The first night of SXSW is a relatively slow one. There aren’t that many MUST see shows, everyone is yawning from their early flights, and Austin’s 6th Street just smells like only beer… not beer, piss, and garbage. By the time I got my badge, ate two tacos, and drank a margarita, I only had the energy for a short night. I wandered easily into the giant outdoor Stubb’s for the NME and Zune-sponsored Brit-centric line up.Catching only the last notes of Wales’ the Automatic, I grabbed a Miller Lite and prepared to be blown away by young English lad Jamie T, a next-big-thing signed to Virgin UK who I’d been told by a friend was the “one musician I am most excited about see this year at SXSW.” His sloppy, shambolic set of punky-reggae free-associations sounded like 2nd-gen Arctic Monkeys to me, but why don’t you just hear it for yourself?
Next up was chirpy and cheeky London pop-reggae songbird Lily Allen, who looked adorable (green babydoll dress and ’50s hairdo), sounded better (her voice might be better live than on the album), and admitted very early on, “I’m a bit drunk. I’ve been drinking on my bus for hours.” You couldn’t tell from the music — which was spot on — but her stage patter sounded like soused trash talk. “F— the NME!” she said, referring to the UK tastemaking magazine that was sponsoring the show. “If I had known it was their gig, I wouldn’t have done it!” (She also called the mag a raunchy British colloquialism that can’t be repeated here, but it rhymes with “blunts.”) The gig then pretty much continued as usual until she introduced the last song — the funhouse ode to her stoner sibling “Alfie” — and she called the NME a few more nasty names and then strode offstage. Maybe some PopWatch readers can fill me in, what did the NME do to Ms. Allen?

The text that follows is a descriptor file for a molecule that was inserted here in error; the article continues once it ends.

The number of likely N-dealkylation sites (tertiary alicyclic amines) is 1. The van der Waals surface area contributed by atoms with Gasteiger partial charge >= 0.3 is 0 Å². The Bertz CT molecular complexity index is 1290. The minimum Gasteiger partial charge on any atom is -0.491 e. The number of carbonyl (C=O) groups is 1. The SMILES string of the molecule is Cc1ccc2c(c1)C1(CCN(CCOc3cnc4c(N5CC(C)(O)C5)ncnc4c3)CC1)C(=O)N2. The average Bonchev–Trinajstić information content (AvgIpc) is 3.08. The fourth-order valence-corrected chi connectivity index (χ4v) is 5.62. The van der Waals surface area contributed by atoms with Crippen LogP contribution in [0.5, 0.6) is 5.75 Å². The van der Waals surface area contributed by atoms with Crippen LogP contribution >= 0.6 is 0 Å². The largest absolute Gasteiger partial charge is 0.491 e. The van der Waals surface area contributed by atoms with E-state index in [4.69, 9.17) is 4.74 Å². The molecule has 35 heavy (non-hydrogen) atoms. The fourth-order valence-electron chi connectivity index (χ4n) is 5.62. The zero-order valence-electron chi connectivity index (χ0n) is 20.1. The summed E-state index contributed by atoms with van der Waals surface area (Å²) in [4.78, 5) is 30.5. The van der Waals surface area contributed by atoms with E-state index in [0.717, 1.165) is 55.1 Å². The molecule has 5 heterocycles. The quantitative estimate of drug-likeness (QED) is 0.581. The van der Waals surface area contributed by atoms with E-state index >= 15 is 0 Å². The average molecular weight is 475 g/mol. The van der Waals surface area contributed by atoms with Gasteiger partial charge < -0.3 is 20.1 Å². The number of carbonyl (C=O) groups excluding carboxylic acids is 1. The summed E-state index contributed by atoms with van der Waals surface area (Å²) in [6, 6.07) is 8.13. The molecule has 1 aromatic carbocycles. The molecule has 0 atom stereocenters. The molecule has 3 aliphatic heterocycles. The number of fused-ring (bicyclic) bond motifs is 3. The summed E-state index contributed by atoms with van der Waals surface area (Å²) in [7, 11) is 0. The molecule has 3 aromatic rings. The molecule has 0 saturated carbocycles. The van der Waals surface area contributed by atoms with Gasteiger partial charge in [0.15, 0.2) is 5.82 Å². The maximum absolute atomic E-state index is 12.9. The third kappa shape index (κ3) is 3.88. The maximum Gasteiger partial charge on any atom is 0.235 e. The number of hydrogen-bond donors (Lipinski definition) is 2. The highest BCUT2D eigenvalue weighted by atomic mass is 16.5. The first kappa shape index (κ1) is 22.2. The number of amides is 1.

addCredit(“Lily Allen: Daniel Boud/Retna“)